Silver linings in the clouds
By Biff and Susan Andrews
The coronavirus pandemic clouds are gathering over Hampton Roads — and many people are being adversely affected. But there are some bright spots on the horizon for us optimists. Here are some “positives” for those who see the glass mainly full:
I’m positive that most American families are spending more time together. That’s a good thing. How close they’re getting we’ll find out in just under a year — in the delivery rooms and divorce courts.
Look at it this way— if you’re positive with the coronavirus you probably can’t get tested … so you’ll never know what hit you.
As far as we Master Naturalists are concerned, “stay at home” is great — we get to work outside in our yards and gardens. We’re stay-at-home type of people anyway. Now we have more time to do it.
The school situation is showing us the have-and-have-not situation. Most kids have wi-fi at home, but not everybody … and you can’t ask them to gather at a library or community center. It’s time for free wi-fi in America. Make the free version slow and the paid version fast. But make sure everybody has access. Think of the schooling possible if every kid could work at his own pace on assignments!
I’m positive there’s some spring cleaning going on. Hampton Roads should be sparkling in a few weeks.
“Trickle down” economics seems to apply to tests, masks, gowns, etc. as well. The NBA stars and Congressmen and rich can get tested. Wonder when we ordinary folks will get the trickle down? I’m still waiting for my tax breaks.
For lots of Americans, the problem is not a lack of funds — it’s finding places to spend them. Everybody should have our problems!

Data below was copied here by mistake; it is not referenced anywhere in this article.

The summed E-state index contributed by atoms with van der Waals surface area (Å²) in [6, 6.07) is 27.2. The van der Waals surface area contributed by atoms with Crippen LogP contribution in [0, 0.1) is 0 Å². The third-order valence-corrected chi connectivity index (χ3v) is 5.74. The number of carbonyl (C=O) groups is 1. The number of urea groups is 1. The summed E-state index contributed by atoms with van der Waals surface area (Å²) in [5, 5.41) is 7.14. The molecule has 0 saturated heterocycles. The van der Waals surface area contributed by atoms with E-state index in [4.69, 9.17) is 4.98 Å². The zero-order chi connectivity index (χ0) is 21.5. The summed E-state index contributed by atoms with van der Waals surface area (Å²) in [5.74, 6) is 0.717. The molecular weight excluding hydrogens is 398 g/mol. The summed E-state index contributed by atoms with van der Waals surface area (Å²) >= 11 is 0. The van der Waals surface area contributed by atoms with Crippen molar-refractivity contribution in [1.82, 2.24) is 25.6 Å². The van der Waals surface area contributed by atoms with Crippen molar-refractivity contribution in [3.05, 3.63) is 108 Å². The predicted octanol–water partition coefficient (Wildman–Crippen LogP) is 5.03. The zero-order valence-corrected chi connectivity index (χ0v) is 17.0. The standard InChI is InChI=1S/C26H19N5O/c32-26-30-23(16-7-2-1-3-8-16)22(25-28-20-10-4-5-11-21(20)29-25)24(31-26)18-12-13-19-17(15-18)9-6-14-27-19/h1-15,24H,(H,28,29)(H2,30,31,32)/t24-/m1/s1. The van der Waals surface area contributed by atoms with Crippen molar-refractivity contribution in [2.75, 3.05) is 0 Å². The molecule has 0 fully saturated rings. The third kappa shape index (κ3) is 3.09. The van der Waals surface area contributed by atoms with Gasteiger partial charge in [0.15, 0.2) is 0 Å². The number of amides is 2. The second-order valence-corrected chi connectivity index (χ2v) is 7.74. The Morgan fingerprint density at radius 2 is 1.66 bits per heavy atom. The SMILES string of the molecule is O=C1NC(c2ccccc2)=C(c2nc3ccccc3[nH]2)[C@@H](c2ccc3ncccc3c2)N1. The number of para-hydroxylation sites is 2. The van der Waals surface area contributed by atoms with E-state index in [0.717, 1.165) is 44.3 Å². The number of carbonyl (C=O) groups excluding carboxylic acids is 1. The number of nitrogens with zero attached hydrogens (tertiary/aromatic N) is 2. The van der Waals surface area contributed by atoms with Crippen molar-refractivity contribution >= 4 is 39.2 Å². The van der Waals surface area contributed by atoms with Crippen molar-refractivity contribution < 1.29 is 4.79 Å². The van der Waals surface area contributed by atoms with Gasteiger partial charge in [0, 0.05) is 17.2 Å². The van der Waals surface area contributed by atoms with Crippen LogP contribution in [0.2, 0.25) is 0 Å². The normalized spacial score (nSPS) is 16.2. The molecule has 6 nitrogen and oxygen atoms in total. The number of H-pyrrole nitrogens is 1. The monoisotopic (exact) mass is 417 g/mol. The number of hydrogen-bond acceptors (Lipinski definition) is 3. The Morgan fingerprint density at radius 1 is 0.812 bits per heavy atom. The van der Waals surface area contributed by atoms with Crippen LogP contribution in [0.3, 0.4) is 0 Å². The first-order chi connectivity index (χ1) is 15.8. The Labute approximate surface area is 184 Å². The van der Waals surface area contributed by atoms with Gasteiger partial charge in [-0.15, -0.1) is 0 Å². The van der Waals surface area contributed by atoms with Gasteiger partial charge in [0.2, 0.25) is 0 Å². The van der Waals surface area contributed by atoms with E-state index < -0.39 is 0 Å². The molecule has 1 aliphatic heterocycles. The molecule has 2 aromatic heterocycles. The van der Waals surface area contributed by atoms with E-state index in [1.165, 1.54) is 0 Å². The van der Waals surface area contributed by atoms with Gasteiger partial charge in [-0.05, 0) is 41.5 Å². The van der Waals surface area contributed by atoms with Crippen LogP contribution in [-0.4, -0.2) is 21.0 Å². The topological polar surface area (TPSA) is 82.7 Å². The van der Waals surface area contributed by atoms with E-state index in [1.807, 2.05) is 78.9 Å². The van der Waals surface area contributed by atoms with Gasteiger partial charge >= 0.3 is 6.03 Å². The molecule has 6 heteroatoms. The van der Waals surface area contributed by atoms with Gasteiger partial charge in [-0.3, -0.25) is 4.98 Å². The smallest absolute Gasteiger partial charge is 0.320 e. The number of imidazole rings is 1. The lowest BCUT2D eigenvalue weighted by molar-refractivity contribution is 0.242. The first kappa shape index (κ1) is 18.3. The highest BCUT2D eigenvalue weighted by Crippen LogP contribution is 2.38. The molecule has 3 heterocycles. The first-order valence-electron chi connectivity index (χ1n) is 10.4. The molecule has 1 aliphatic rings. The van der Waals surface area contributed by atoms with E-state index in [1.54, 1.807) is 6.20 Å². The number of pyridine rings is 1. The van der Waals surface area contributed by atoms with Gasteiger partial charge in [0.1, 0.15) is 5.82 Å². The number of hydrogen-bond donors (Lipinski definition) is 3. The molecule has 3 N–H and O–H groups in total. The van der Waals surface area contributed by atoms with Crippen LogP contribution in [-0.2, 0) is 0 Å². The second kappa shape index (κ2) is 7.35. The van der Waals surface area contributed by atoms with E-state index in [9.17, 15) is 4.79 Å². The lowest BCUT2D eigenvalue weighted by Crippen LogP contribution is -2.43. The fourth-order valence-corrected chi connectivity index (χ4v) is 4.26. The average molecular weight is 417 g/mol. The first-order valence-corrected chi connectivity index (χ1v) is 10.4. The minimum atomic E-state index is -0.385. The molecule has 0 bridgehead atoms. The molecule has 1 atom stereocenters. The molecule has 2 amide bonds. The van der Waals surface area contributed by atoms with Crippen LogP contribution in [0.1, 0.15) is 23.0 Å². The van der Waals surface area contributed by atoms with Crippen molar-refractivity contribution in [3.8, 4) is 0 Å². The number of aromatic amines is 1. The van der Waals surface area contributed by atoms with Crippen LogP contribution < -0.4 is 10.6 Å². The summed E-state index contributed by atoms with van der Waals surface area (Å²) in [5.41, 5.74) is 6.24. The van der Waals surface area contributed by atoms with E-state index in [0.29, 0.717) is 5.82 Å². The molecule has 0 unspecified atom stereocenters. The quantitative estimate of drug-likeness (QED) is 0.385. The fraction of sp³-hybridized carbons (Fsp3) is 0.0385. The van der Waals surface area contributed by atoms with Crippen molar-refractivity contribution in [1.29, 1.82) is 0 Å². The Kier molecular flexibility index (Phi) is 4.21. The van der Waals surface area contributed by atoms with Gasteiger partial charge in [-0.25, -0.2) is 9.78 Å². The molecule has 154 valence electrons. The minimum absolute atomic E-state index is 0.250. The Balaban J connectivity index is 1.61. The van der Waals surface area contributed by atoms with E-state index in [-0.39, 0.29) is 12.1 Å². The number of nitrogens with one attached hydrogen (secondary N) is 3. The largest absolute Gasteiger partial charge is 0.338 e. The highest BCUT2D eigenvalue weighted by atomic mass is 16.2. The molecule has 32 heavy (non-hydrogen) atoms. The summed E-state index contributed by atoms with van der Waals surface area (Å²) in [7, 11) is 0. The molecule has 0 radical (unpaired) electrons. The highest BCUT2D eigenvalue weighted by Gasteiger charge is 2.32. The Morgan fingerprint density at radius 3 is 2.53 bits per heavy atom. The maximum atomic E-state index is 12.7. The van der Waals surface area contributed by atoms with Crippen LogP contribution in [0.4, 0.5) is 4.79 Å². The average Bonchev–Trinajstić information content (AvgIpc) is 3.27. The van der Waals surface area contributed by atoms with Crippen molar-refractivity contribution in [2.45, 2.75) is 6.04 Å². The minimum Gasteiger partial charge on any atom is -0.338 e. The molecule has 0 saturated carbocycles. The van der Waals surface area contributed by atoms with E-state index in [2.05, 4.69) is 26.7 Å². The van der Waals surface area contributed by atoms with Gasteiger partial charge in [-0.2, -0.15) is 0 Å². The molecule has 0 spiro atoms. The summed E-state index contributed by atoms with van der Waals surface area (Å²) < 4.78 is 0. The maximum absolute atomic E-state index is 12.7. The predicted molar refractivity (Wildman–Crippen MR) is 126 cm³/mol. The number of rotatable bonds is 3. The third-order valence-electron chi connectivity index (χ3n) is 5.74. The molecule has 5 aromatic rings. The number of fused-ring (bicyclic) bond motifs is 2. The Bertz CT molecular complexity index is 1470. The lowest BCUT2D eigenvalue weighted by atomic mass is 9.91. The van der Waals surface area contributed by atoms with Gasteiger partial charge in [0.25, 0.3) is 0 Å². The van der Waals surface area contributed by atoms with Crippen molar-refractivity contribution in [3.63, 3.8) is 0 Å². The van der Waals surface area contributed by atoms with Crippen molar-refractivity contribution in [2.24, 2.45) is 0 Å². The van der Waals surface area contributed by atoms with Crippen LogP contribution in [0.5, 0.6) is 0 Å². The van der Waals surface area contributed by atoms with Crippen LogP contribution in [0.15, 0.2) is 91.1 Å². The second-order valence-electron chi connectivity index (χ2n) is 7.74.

Don’t forget to feed the birds, especially now that we have leisure time to sit and watch them. You can’t spend the money on concerts and movies — enjoy the local show for a few dollars’ worth of seeds.
With many churches closed, let’s not lose sight of what’s important — taking care of those with the greatest needs. Support the Food Bank, the elderly, neighbors, and anybody else who may be struggling — with cash, supplies and sweat equity.
We’re not in a “stay at home” situation. What a great time to get out and walk a trail or a beach. Walking a trail means you can keep your spacing at 60 feet or 600 feet, not just six feet.
Time to grow your own food. Plant cold crops like spinach and lettuce and May peas and reap the benefits in a month or so. Let’s see — six baby lettuce plants cost $1.50. Six heads of lettuce at the store — if you can find them — cost … way too much.
What a great time of year for a pandemic! Take on a project you’ve been meaning to tackle. My neighbor just replaced a fence. We’re painting a sun room. Check what your “To Do” list has on it and tackle the biggest job there. You’ve got the time!
I’m positive that some people are cooking more than usual. Those who usually eat at restaurants are learning new coping skills. Those who normally cook are probably finding new recipes. And what a great rush there will be to the restaurants when they re-open. Win, Win, Win!
The pandemic clouds may be gathering ominously, but there are silver linings!
Susan and Bradford “Biff” Andrews are retired teachers and master naturalists who have been outdoor people all their lives, exploring and enjoying the woods, swamps, rivers and beaches throughout the region for many years. Email them at firstname.lastname@example.org.